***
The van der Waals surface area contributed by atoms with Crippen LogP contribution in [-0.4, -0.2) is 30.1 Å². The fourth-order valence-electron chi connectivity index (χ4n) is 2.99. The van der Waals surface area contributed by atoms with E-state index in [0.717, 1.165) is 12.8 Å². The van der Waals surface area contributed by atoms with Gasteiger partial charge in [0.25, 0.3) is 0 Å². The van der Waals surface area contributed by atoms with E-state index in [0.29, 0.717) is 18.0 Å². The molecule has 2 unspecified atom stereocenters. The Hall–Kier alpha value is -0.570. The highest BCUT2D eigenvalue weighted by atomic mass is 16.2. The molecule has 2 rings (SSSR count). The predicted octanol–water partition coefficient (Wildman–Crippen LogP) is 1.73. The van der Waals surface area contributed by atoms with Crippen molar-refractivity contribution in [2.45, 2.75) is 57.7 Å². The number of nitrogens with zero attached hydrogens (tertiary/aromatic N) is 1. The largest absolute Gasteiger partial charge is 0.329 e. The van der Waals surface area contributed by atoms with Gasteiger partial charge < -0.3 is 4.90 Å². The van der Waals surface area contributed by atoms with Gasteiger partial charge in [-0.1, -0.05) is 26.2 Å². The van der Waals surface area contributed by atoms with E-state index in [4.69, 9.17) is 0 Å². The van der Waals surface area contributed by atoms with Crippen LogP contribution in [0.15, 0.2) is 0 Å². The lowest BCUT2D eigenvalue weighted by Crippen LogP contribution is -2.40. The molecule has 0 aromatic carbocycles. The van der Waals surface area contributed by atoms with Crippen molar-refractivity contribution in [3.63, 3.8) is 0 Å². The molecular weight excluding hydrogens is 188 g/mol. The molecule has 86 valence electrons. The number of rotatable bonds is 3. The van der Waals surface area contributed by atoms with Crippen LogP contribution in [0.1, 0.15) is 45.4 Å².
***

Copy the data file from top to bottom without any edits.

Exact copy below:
The van der Waals surface area contributed by atoms with Crippen LogP contribution in [-0.4, -0.2) is 30.1 Å². The fourth-order valence-electron chi connectivity index (χ4n) is 2.99. The van der Waals surface area contributed by atoms with E-state index in [0.717, 1.165) is 12.8 Å². The van der Waals surface area contributed by atoms with Gasteiger partial charge in [0.25, 0.3) is 0 Å². The van der Waals surface area contributed by atoms with E-state index in [0.29, 0.717) is 18.0 Å². The molecule has 2 unspecified atom stereocenters. The Hall–Kier alpha value is -0.570. The highest BCUT2D eigenvalue weighted by atomic mass is 16.2. The molecule has 2 rings (SSSR count). The predicted octanol–water partition coefficient (Wildman–Crippen LogP) is 1.73. The van der Waals surface area contributed by atoms with Crippen molar-refractivity contribution in [2.45, 2.75) is 57.7 Å². The number of nitrogens with zero attached hydrogens (tertiary/aromatic N) is 1. The largest absolute Gasteiger partial charge is 0.329 e. The van der Waals surface area contributed by atoms with Gasteiger partial charge < -0.3 is 4.90 Å². The van der Waals surface area contributed by atoms with Gasteiger partial charge in [-0.1, -0.05) is 26.2 Å². The van der Waals surface area contributed by atoms with E-state index in [4.69, 9.17) is 0 Å². The van der Waals surface area contributed by atoms with Crippen LogP contribution in [0.15, 0.2) is 0 Å². The lowest BCUT2D eigenvalue weighted by Crippen LogP contribution is -2.40. The molecule has 0 aromatic carbocycles. The van der Waals surface area contributed by atoms with Crippen molar-refractivity contribution in [3.63, 3.8) is 0 Å². The molecular weight excluding hydrogens is 188 g/mol. The molecule has 86 valence electrons. The number of rotatable bonds is 3. The van der Waals surface area contributed by atoms with Crippen LogP contribution in [0.1, 0.15) is 45.4 Å².